In the West, the answer would have been to send Yukari-san to the welfare office, and to hurl her into the void of those who become lifetime wards of the system. She would be left to shuffle through the dehumanizing bureaucracy of the welfare state, filling out forms in dreary government offices, and then to return home to sit on the couch in front of a television set, getting fat on EBT-provided, high fructose corn syrup-laden junk foods, until diabetes or hypertension took her to an early grave. Or perhaps, as has become so common in America, someone would clue her in on how to get an easy prescription for opioid painkillers, and they would slowly consume her until, inevitably – by choice or by accident – the inevitable happened. But that is not how small-town Japan works. They find a way to take care of their own, and not just by giving them free processed junk food and a shabby Section 8 apartment. They came up with a way for Yukari-san to continue to be a useful member of the community, to have a purpose in life, to have a reason to get off the couch, to have pride in every bit of money that she was paid.

For Yukari-san, the job was perfect. She wasn’t well-educated, but she could make tea and snacks and photocopies and she could keep electric kettles full. The position allowed her to keep an eye on her daughters – the elementary school and the middle school were separated only by their shared baseball field, which meant that she would be near them all the way from when they began kindergarten to when they were teenagers headed off to high school. The pay was not lavish, but for getting by in a small town it was adequate, and since the staff in Japanese schools eat the same meals that students do, a few meals a week for both herself and her daughters were had at no charge. And most important of all, she could hold her head high with self-respect and say that she earned her keep.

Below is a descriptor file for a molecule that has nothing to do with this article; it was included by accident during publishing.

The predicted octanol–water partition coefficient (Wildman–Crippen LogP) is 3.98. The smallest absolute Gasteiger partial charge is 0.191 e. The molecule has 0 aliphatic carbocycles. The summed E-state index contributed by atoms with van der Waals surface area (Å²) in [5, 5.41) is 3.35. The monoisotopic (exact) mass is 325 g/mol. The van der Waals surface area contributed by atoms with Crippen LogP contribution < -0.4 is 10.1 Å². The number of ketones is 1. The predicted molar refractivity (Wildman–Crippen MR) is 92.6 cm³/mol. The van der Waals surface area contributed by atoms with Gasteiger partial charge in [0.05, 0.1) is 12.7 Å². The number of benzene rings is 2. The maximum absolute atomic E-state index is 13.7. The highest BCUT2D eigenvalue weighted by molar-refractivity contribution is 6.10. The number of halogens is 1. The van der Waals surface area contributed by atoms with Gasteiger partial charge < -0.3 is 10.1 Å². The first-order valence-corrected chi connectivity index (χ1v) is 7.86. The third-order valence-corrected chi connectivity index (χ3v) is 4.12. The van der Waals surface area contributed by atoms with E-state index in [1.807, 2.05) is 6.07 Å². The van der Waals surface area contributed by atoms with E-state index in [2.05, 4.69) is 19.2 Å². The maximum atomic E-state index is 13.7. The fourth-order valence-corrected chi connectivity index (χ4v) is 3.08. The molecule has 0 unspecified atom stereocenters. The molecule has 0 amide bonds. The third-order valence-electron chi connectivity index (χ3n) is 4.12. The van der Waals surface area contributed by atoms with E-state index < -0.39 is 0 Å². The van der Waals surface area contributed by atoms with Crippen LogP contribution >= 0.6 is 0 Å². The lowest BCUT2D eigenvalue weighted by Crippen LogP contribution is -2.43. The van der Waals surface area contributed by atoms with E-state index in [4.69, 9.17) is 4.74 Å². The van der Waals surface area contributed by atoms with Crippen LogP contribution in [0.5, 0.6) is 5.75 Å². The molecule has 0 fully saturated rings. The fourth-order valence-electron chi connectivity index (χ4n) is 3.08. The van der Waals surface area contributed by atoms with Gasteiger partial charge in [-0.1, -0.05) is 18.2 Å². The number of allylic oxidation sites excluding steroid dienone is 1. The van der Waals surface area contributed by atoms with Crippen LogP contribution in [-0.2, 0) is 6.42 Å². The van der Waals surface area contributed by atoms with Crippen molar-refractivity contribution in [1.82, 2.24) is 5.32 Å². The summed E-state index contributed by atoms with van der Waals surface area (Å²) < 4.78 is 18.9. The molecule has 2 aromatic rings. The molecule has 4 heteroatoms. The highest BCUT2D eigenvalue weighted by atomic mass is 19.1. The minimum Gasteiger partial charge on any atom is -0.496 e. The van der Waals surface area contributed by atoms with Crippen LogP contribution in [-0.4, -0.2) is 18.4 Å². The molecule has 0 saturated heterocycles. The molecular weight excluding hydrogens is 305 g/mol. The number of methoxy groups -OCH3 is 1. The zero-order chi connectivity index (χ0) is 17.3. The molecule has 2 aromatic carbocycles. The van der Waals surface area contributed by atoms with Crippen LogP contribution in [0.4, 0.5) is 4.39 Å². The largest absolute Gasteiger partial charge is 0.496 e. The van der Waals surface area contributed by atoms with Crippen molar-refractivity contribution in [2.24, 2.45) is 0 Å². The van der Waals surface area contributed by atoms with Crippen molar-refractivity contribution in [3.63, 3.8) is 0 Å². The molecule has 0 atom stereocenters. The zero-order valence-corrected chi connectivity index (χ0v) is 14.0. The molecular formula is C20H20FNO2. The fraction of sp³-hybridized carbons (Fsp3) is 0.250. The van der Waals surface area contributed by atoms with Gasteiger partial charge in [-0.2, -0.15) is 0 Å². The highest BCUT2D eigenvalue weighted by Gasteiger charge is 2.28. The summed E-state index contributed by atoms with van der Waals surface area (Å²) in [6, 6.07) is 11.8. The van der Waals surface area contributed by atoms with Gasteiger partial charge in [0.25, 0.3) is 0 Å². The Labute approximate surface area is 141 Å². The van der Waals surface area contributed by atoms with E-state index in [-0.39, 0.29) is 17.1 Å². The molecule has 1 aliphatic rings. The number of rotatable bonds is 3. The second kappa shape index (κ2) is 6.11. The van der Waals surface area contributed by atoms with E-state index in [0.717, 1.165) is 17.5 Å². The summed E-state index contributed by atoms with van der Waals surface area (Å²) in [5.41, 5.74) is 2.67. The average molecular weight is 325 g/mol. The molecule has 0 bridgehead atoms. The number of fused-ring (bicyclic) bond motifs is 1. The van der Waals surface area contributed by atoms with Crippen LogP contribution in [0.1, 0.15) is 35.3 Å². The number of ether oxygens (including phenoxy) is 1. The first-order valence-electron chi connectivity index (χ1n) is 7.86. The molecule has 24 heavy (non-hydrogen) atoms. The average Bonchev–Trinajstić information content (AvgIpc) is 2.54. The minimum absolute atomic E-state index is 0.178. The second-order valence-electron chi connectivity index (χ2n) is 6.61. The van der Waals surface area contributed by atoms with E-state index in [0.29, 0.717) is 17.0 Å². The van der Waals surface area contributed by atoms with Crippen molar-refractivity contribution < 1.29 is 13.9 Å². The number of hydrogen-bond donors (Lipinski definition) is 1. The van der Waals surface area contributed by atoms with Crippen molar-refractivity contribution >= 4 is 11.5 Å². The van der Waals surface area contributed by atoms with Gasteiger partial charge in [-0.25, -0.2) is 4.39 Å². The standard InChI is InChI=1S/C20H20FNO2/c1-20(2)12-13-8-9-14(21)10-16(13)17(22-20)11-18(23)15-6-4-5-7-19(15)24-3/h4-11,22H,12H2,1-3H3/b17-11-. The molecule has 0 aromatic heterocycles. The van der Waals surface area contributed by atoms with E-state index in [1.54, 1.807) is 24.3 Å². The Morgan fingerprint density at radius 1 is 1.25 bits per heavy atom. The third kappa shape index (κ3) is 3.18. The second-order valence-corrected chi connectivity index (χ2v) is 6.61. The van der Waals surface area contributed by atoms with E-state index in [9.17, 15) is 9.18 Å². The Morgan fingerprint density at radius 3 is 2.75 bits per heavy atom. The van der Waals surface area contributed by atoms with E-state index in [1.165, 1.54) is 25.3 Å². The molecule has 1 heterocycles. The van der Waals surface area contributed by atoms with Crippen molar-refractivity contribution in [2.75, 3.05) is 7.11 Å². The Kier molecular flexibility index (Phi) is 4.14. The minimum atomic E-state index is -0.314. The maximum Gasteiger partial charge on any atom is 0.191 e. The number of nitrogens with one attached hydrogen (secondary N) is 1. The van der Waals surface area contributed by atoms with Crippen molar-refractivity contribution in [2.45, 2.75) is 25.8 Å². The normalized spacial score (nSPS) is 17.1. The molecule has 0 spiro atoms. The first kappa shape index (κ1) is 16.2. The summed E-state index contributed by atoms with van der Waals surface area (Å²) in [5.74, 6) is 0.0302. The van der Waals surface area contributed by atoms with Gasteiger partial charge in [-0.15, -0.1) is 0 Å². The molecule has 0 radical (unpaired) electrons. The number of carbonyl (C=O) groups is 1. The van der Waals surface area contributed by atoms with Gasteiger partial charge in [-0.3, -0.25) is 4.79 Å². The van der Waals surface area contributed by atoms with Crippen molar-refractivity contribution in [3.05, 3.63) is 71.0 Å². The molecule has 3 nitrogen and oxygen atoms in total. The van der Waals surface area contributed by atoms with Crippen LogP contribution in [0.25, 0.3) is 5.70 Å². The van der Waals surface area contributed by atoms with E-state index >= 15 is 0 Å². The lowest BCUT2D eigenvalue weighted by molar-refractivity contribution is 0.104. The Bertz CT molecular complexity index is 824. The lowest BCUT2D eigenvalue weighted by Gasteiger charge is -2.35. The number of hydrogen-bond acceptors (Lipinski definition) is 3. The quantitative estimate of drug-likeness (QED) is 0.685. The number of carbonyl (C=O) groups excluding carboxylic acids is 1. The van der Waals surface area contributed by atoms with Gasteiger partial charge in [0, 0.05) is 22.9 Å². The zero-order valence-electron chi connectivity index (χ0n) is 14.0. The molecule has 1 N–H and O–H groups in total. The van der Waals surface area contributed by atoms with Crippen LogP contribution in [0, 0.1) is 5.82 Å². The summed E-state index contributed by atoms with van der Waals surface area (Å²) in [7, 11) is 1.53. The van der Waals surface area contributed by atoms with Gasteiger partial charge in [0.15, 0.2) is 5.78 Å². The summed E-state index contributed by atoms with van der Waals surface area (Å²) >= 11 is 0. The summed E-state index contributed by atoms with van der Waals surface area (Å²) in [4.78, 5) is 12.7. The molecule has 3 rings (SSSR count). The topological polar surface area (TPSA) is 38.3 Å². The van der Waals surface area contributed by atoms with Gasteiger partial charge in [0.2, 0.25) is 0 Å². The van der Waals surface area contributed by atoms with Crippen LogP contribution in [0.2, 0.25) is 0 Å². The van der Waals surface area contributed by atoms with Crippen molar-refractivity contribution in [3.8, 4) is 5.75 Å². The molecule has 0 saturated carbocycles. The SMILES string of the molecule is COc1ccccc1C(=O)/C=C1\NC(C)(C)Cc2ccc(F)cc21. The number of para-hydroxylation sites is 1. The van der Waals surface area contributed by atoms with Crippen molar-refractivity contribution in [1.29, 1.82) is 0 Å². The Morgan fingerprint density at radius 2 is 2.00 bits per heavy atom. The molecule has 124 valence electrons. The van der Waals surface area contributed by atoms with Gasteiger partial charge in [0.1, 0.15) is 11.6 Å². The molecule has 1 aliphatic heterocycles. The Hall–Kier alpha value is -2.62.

Was that really quite true? Was the service she provided worth what the town was paying her in cold economic terms? Most certainly not. But despite the protestations of Ayn Rand, not all societal good is measurable that way. Was it cruel to make her work for her money instead of simply handing it to her and asking for nothing in return? Bleeding hearts would insist that it was, but it never seemed that Yukari-san felt that way. She didn’t feel demeaned – either by feminist sensibilities telling her that the job was beneath her or by a sense of entitlement telling her that she was owed something for nothing. She was only grateful that her community had found a way to take care of her, and she was equally grateful that she could contribute something back to it.

And as for me, I was simply happy to have a hot cup of green tea waiting for me whenever I came back from teaching a class. To this day, I can’t drink any without thinking of Yukari-san. The memories – of looking out at snow-covered mountains beyond the school windows while warming my hands over a steaming cup – are faded, but surrounded by a glow of distant happiness. By helping to create them, Yukari-san added something of value to my life that I feel even all these years later, in ways that are beyond the capability of economists to quantify.

And, though she was never a teacher, she did manage to provide me with a lesson in how a community can best take care of its needy.